It was a lucky haircut that opened the doors of Iraq to Father Patrick Desbois.
In 2015, the French priest was trying to find a way to get into Iraq and help the Yazidi people fleeing Islamic State militants, after watching their suffering on TV for months.
One winter’s day, as he was in Brussels for a meeting and in need of a haircut, he stepped into the first open barber’s shop and found himself being attended to by an Iraqi man.
“I told him I was very concerned about what was happening to the Yazidis and he told me: ‘I am Yazidi, my father is teaching English in the (refugee) camps,’“ Desbois, 62, told the Thomson Reuters Foundation.
The barber helped him with contacts to go to northern Iraq, setting off a two-year journey that would see Desbois open two centres to help women and girls enslaved for sex and traumatized Yazidi children transition back into society.
Many of the women had to provide for themselves for the first time, having lost their husbands and fathers to Islamic State and so one of his projects is to teach women how to sew.
French priest Patrick Desbois stands on the side of a street in Iraq in an undated handout photo. (Credit: Thomson Reuters Foundation/Yahad In-Unum/Emmanuelle Foussat)
Every two months, 25 former ISIS captives are trained to make clothing in a sewing workshop where they are flanked by psychologists who help them cope with their ordeal.
“We try to help them to reestablish their confidence in the future and even to think about the future,” said Desbois.
More than 5,000 Yazidis were rounded up and slaughtered and some 7,000 women and girls forced into sex slavery, when ISIS militants assaulted the community’s heartland in Sinjar, northern Iraq in August 2014.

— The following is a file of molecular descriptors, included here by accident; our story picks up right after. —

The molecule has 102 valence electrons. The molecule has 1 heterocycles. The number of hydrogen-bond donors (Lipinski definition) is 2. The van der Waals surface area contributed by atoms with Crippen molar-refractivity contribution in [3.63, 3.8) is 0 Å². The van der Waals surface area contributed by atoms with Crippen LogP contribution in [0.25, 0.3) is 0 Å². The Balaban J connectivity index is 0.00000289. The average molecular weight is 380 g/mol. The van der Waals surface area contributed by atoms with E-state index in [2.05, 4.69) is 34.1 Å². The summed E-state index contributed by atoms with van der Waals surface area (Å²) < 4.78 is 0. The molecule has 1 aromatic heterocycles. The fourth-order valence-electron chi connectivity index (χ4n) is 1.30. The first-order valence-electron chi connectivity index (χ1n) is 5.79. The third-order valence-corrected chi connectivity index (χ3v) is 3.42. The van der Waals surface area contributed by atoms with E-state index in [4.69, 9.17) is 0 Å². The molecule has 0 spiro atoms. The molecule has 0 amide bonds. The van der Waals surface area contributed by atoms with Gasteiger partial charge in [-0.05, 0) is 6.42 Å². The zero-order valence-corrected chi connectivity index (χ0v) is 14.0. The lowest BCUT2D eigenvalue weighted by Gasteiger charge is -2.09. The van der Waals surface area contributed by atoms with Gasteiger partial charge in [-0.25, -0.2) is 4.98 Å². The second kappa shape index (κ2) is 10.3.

Desbois said his organization, Yahad In-Unum, which mixes the Hebrew and Latin words for “together in one”, has so far trained 125 women in a refugee camp in northern Iraq.
For the boys, many of whom struggle to get back to a normal life after being separated from their families and brainwashed into violence by the jihadist group, there are professional psychologists who provide support.
In some cases, the first step is to teach the boys their mother tongue again, as many were forbidden to speak anything but Arabic by the militants, said Desbois. Then they must be persuaded to accept family members who they may not recall or have been taught to reject.
“It is quite literally a process akin to reclaiming someone who has been brainwashed by a cult,” he said.
Yazidi women work at a sewing workshop run by charity Yahad-In Unum in northern Iraq in this undated handout photo. (Courtesy of Yahad-In Unum/Thomson Reuters Foundation)